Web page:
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Going, Going…Gone?: HVAC Replacement 201

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Last week we looked at the Going, Going…Gone?: HVAC Replacement 101

EVALUATING THE EQUIPMENT

Now that you have taken all the preceding into account, how do you evaluate the equipment itself? Obviously, if you can afford it, an evaluation from a mechanical engineer is a great approach.

However, that is not an option for many churches, nor is it always necessary. That is especially true if you have no structural changes and you have common systems in place.

As you look at all the system component data you have gathered, first evaluation point is the age of the unit.

That is not always the primary driver, but it is an important one. It should be weighted with the amount of run-time the unit has annually and if it serves a critical use area. For example, a 20-year-old unit would generally be a prime candidate for replacement. However, if it is still functioning and only serves a couple of classrooms that are scheduled infrequently, that would drop it lower in priority than a 12-year-old unit that runs 5-7 days a week and serves preschool classrooms. The ROI and functional return on operations is much lower on the 20-year-old unit.

The next evaluation point is a visual one.

How does the unit look? Is the paint and informational tags faded and illegible? Are the fins on the coils reminiscent of a braille sign? Is there a great deal of rust and oil marks in and around the unit? Does it look good or not? All of these can indicate a unit that is got some potential issues that are more than skin deep. Roof top units that are severely weathered can indicate that they are either old, or in an area that has environmental conditions that deteriorate mechanical equipment. Either condition increases the need to consider replacement, as well as making sure if you are near salt-water or industrial parks you consider coated coils and other parts specified for harsher environments.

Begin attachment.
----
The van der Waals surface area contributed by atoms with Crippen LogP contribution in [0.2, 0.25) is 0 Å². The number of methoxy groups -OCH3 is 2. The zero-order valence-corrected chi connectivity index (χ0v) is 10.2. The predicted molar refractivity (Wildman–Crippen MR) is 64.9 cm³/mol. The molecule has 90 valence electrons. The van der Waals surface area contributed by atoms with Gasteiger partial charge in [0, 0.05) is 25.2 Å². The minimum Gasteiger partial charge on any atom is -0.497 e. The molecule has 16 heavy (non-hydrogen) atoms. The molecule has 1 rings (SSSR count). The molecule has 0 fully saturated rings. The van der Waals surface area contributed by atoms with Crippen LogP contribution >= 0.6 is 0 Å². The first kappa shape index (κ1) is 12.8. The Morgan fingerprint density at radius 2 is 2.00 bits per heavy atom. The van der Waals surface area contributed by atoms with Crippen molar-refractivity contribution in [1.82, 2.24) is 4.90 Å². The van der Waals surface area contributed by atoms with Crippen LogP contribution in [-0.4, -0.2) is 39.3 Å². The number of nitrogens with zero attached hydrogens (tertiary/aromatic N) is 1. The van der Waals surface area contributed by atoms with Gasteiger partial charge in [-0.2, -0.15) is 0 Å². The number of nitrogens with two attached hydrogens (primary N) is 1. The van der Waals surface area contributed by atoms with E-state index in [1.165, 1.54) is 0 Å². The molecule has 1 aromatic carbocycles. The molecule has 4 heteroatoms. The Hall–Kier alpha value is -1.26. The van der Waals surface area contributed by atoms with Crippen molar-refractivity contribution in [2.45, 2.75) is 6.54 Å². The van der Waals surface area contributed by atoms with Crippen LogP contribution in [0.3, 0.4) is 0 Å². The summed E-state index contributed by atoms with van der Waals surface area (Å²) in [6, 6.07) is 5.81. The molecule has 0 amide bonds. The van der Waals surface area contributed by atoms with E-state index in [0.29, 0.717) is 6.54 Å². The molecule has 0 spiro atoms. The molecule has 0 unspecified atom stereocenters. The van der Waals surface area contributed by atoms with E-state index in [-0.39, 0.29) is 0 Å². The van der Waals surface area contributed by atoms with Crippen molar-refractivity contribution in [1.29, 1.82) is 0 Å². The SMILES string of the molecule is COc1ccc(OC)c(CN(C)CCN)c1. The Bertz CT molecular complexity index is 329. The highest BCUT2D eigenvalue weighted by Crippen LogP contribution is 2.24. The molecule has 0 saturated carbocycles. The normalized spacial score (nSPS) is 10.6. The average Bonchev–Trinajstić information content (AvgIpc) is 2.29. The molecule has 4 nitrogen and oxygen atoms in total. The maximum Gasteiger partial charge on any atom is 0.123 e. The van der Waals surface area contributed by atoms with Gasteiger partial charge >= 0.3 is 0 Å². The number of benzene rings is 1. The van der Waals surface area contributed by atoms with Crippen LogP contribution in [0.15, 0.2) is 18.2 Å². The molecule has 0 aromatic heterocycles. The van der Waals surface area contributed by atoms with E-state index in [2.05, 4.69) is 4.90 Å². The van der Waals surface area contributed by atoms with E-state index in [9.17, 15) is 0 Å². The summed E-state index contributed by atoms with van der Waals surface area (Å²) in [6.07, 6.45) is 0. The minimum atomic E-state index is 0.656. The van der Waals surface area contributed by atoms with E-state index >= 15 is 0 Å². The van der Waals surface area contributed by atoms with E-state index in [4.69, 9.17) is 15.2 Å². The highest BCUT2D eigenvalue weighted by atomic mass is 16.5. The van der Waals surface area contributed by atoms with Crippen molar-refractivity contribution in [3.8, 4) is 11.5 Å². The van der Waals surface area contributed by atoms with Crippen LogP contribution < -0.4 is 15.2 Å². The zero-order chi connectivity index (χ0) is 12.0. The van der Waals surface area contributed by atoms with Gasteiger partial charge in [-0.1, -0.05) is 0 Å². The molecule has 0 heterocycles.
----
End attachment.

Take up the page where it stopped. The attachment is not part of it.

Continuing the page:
Next, you should consider the type of refrigerant being used.

If it is R-22, make plans sooner rather than later. R-22 is no longer manufactured making the amount remaining very expensive. One suggestion is that if you have several units that utilize R-22 on your campus but cannot change them all out at once…have your HVAC contractor purchase recovery tanks for you, and when they pump down each unit (as you can replace them) store the used R-22 on your campus. Use it for your other units as you limp them along until you can replace them. The cost of a recovery tank is made back the first time you must add a pound of R-22 to one of your older units.

Finally, how is your HVAC controlled?

If it has a proprietary control system that can only be utilized with a specific thermostat or control system, it can be a problem.

If your HVAC company is not an authorized rep of that brand, getting parts or trouble-shooting issues can be problematic. Internal controls in the unit are great, but it should be able to be turned on or off through a readily available communicating thermostat.

When an older unit with proprietary controls starts to fail, it may save you money in the mid and long-term to replace it sooner. A unit that requires advanced controls to operate is a unit that is very inefficient when the controls are not operating correctly.

The preceding is intended to help get you started on the evaluation of your facility equipment. It always starts with data collection; what is it, how old is it, where does it serve, how often? Once you know that, you can start evaluating the rest of the physical conditions.

Trust your instincts, if it does not look right, it probably isn’t. There is a great deal of information on why changing a unit out is beneficial, this hopefully helps you begin to prioritize your investments.


Going, Going…Gone?: HVAC Replacement 101

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In less than a second, you get over 83 Million returns. That is what happens when you type in “How do I know when I should change out my HVAC” into a search engine.

You can get some interesting results as you head past the first, second and third pages…but who does that? Results past the third page in a search engine are like the third verse in a hymn…it may be there, but no one ever looks at it.